NASA even managed to acquire some images of the planet’s 27 moons.
The most potent observatory ever put into orbit, the James Webb Space Telescope of NASA, has taken a stunning wide-field picture of Uranus using its near-infrared camera (NIRCam). It revealed the planet’s inner and outer rings, seasonal north polar cap, and even a few of its moons.
The image that Webb took this week is even more detailed than the one that he took in April, which at the time was the best view of Uranus that we had seen since NASA’s Voyager 2 passed by in the mid-1980s. Although there was a noticeable difference in definition between the two images, this week’s representation of Uranus is not that different from the previous one, but it still lets us see a lot of exciting features.
The most timely of these is the seasonal north polar cloud cap of Uranus, which is more visible than ever in the image above. NASA notes that a number of bright storms hover near and below the polar cap’s southern border, raising questions about how the polar cap itself—as well as these storms—might fluctuate as Uranus approaches solstice. The ice giant will reach solstice in 2028, giving astronomers plenty of time to monitor related seasonal and meteorological phenomena.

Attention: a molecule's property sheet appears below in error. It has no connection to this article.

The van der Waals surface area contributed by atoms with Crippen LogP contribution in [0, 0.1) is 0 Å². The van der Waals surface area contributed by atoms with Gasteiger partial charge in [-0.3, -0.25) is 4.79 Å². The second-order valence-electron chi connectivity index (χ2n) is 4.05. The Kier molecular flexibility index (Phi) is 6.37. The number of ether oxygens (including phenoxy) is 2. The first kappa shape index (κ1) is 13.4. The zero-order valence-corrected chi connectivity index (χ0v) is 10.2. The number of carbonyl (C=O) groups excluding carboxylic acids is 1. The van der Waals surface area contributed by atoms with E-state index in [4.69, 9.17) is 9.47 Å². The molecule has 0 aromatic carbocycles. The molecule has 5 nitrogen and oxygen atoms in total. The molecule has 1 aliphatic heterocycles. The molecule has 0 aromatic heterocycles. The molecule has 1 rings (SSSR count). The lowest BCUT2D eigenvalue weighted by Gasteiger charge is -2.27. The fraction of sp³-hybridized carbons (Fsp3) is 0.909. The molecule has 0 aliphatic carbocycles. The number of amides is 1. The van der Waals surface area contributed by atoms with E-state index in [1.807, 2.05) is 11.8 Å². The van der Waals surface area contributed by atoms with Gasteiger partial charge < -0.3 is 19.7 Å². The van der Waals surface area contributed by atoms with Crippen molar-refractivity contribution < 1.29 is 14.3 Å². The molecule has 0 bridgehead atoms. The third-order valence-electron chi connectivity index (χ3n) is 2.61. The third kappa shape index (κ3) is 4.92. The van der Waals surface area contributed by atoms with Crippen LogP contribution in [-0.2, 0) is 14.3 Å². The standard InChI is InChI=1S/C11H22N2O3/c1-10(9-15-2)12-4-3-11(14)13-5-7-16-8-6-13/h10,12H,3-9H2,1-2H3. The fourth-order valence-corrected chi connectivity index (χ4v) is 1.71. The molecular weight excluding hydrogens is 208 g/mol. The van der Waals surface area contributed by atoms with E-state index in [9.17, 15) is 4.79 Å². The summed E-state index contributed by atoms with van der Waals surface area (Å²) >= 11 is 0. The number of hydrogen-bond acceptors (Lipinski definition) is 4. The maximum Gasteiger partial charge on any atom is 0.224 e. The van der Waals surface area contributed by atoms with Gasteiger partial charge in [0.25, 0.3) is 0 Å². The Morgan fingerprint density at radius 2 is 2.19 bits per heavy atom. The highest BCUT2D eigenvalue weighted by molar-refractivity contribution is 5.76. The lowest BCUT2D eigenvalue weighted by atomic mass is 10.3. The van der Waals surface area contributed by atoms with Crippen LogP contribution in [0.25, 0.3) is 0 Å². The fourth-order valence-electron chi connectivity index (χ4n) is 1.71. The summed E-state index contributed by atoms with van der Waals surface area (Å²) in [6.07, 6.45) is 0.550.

Many of Uranus’ moons are visible in this week’s image compared to the one shared in April. Webb’s image includes Ariel, Miranda, Titania, and Umbriel, four of Uranus’ biggest and brightest moons. The image from earlier this year was not quite sharp enough to include any of the ice giant’s 27 moons. However, this new perspective allows us to see Belinda, Bianca, Cressida, Desdemona, Juliet, Perdita, Portia, Puck, and Rosalind—small, dim moons that orbit closer to Uranus itself and are historically difficult to see.
The planet’s collection of icy rings, however, is one of its most notable features. While we had a decent look at them in April, Zeta, Uranus’ faint and diffuse innermost ring, is now visible to us. The planet’s outer rings are also vibrant, providing us with what NASA refers to as a “exquisite” view of the ice giant’s iconic silhouette.
Beyond being a stunning picture, Webb’s work will help NASA get ready for future expeditions to Uranus because of its unparalleled detail. NASA also claims that Uranus can be used as a stand-in for approximately 2,000 exoplanets since it provides information on meteorology and planet formation.